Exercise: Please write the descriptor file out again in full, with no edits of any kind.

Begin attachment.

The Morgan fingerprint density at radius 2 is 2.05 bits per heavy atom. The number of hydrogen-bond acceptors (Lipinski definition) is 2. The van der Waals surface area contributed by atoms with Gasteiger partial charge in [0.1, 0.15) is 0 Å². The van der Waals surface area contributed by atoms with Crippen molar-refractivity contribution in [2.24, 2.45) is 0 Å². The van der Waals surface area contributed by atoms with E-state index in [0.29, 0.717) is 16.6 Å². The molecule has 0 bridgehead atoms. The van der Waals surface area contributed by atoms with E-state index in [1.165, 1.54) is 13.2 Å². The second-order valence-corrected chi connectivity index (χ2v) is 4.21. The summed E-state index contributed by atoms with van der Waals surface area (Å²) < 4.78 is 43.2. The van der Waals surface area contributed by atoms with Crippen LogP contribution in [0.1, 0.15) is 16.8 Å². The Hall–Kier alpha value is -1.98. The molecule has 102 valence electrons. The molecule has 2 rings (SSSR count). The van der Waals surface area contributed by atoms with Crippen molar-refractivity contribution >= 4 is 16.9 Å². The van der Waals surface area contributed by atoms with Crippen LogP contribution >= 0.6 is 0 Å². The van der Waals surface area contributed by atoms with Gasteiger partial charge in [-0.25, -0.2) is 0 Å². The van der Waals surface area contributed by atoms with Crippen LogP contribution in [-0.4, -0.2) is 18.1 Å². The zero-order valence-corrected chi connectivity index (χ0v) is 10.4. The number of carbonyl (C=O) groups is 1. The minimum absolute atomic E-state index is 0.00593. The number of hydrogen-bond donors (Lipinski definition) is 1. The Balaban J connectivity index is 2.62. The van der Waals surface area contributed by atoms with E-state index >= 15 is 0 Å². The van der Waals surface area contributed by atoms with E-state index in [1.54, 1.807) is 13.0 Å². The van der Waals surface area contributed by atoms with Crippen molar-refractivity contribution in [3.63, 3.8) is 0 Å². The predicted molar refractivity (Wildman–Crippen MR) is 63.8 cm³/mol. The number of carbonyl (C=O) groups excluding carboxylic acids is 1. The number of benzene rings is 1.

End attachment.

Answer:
The Morgan fingerprint density at radius 2 is 2.05 bits per heavy atom. The number of hydrogen-bond acceptors (Lipinski definition) is 2. The van der Waals surface area contributed by atoms with Gasteiger partial charge in [0.1, 0.15) is 0 Å². The van der Waals surface area contributed by atoms with Crippen molar-refractivity contribution in [2.24, 2.45) is 0 Å². The van der Waals surface area contributed by atoms with E-state index in [0.29, 0.717) is 16.6 Å². The molecule has 0 bridgehead atoms. The van der Waals surface area contributed by atoms with E-state index in [1.165, 1.54) is 13.2 Å². The second-order valence-corrected chi connectivity index (χ2v) is 4.21. The summed E-state index contributed by atoms with van der Waals surface area (Å²) < 4.78 is 43.2. The van der Waals surface area contributed by atoms with Crippen LogP contribution in [0.1, 0.15) is 16.8 Å². The Hall–Kier alpha value is -1.98. The molecule has 102 valence electrons. The molecule has 2 rings (SSSR count). The van der Waals surface area contributed by atoms with Crippen molar-refractivity contribution >= 4 is 16.9 Å². The van der Waals surface area contributed by atoms with Crippen LogP contribution >= 0.6 is 0 Å². The van der Waals surface area contributed by atoms with Gasteiger partial charge in [-0.25, -0.2) is 0 Å². The van der Waals surface area contributed by atoms with Crippen LogP contribution in [-0.4, -0.2) is 18.1 Å². The zero-order valence-corrected chi connectivity index (χ0v) is 10.4. The number of carbonyl (C=O) groups is 1. The minimum absolute atomic E-state index is 0.00593. The number of hydrogen-bond donors (Lipinski definition) is 1. The Balaban J connectivity index is 2.62. The van der Waals surface area contributed by atoms with E-state index >= 15 is 0 Å². The van der Waals surface area contributed by atoms with E-state index in [1.54, 1.807) is 13.0 Å². The van der Waals surface area contributed by atoms with Crippen molar-refractivity contribution in [3.63, 3.8) is 0 Å². The predicted molar refractivity (Wildman–Crippen MR) is 63.8 cm³/mol. The number of carbonyl (C=O) groups excluding carboxylic acids is 1. The number of benzene rings is 1.